Joris Minne: Cutters Wharf River Grill
A Cut Below
This restaurant offers superb service and a splendid location ... shame about the food
There are restaurants which rely on many attributes for their success. Some restaurateurs subscribe to the theory that of these attributes which include food, service and environment, to get all three right at the same time is pretty much impossible. If you can get two out of three right you’re doing really well and even to achieve one out of three is still good going.
This is sadly the case at Cutters Wharf, one of the most iconic of Belfast’s bar restaurants. The two attributes they get right at the Lagan’s most pleasant riverside bar are the service and the environment.
Staff at Cutters are among the best you’ll find in Northern Ireland. They embody that twinkly-eyed, jokey-jaggy charm that we have come to expect of Belfast and they are very good at the hospitality thing. I watched a small team of three at lunch-time earlier this month managing tables of older people, tables of young post-grads out with their parents and tourists with faltering English and they flexed and smiled and encouraged and helped and the mood in the room from one end to the other was palpably happy.
Less impressive but hard to get completely wrong is the built environment. Cutters always looked like a mis-placed railway station, a misfit by the river with small windows to limit the views, almost as if to turn its back on the Lagan. While the windows upstairs offer broader vistas, it is the most unfortunate-looking building, a mock Victorian thing in red brick where instead, a glass-fronted two storey structure would have allowed complete visual access to the river (and the ordinary-looking Annadale housing estate on the other side) and offered something decent to look at for those of us who use the Annadale Embankment road.
God only knows what the planners and architects reckon is fitting and suitable for this part of residential south Belfast. Inside, the wooden floor, leather sofas, tables and leopard-print upholstered chairs and high stools work rather well with the bare stone walls. If the windows are small they are largely compensated for by ample decking outside which allows more furniture to be placed outside and accommodate plenty of smokers and other rakers. On a warm evening there are few places as blissful with a pint in your hand.
The third attribute, the food, however, falls flat on its face in this lunchtime downstairs bar. It really is quite awful. I understand that upstairs which opens in the evenings deserves a separate review.
Perhaps the chef is relying on the distraction of drink (and the gently flowing, mildly hypnotic Lagan outside) — this is a pub after all and the bar is the central altar of activity in the place. Nonetheless, Cutters does promote itself as a restaurant, or a grill at any rate.
The bar menu which is your only option at lunch-time is a conventional list of classic pub simplicity including soup of the day (asparagus on this occasion), potato wedges with sweet chilli and sour cream dips, “old school” prawn cocktail with fresh wheaten bread you get the idea. There are also “Cutters Summer Soft Rolls” with tuna, scallions (called spring onions here) and mayo, baked Limerick ham with cheddar cheese and tomato and so on. For mains there are burgers, pastas, chowder, minute steak, beer battered scampi.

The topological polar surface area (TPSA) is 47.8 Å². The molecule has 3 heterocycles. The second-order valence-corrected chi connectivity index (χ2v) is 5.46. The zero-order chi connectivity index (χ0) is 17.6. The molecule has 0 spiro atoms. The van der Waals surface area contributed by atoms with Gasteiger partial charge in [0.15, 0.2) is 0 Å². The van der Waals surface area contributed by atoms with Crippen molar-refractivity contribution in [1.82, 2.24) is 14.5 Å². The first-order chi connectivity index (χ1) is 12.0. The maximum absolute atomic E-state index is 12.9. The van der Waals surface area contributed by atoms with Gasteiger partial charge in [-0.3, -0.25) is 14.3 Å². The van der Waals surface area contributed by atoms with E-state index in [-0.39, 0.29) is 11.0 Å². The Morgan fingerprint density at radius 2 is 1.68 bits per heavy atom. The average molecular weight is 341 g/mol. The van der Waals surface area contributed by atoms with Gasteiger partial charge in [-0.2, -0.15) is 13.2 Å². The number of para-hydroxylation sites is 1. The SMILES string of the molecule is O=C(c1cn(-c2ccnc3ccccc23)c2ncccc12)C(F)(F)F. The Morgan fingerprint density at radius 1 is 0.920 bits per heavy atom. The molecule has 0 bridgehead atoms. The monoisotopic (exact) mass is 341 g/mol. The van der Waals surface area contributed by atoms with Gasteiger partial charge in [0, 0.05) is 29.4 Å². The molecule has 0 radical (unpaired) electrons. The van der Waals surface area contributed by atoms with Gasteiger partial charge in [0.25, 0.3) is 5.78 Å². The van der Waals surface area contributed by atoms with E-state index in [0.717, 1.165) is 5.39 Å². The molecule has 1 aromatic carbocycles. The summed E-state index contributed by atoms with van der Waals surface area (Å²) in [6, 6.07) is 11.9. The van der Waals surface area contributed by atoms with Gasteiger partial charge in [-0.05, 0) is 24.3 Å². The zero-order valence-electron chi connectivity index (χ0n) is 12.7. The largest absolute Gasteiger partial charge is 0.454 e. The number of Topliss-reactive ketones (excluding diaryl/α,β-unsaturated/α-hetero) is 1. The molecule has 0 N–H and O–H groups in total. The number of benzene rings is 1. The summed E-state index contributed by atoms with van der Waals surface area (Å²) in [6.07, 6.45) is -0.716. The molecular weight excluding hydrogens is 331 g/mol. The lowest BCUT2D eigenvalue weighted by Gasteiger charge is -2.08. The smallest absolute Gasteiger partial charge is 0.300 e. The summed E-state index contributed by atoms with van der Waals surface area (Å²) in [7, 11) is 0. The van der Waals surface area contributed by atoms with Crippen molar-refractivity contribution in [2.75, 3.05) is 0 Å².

All this is modest but appetising bar menu fayre and exactly what you’d expect and hope for. It’s just that the various bits and pieces we had were not up to scratch at all.
The nachos with jalapeno peppers, sour cream, tomato salsa and cheese were a travesty. The big bowl arrived and looked much worse than a dog’s dinner. Lurking invisibly beneath a big thick blanket of sour cream, the nachos were struggling for air, becoming soggy and mushy in the attempt. The jalapenos were dull and the melted cheese also underneath the cream had congealed into a tasteless, elastic mess.
It’s a shame, because nachos with melted cheese and dips are the pinnacle of white trash cooking which require very little skill. Gourmet Burger Bank on Belmont Road does a nachos with melted cheese and chilli dip which makes much more sense. Cutters Wharf’s approach is just stupid. All that was required was nachos with melted cheese on top and a couple of side ramekins of cream and peppers or chilli sauce. That way, it would have been attractive and practical rather than messy and deeply repulsive to look at.
The scampi which followed was a greasy mound of battered balls so voluminous and soaking in grease as to obscure any hint of prawns within. The chips were suspect — I didn’t like the deep yellow look of them and the Caesar salad with bacon was the best thing there.
However, here again was a display of unthinking presentation. The salad had a hefty sprinkling of Parmesan. Parmesan can have an unfortunate side effect of being malodorous, particularly when placed in close proximity to incompatible partners such as deep fried things. If placed alongside these the whole thing becomes inedible.
Dish of the day was lightly smoked salmon steak with beetroot, goat’s cheese and boiled new potatoes. This was bland and, while edible, provided no entertainment or smiles.
Cutters Wharf has exemplary floor and bar staff and they are badly let down by what’s going on in the kitchen. Somebody needs a bit of retraining in there. Until this happens, stick to the bar, enjoy the view, and if you get hungry go over the river to the Ormeau Road’s Errigle instead.
Pint Coors: £3.15
White wine spritzer: £5.90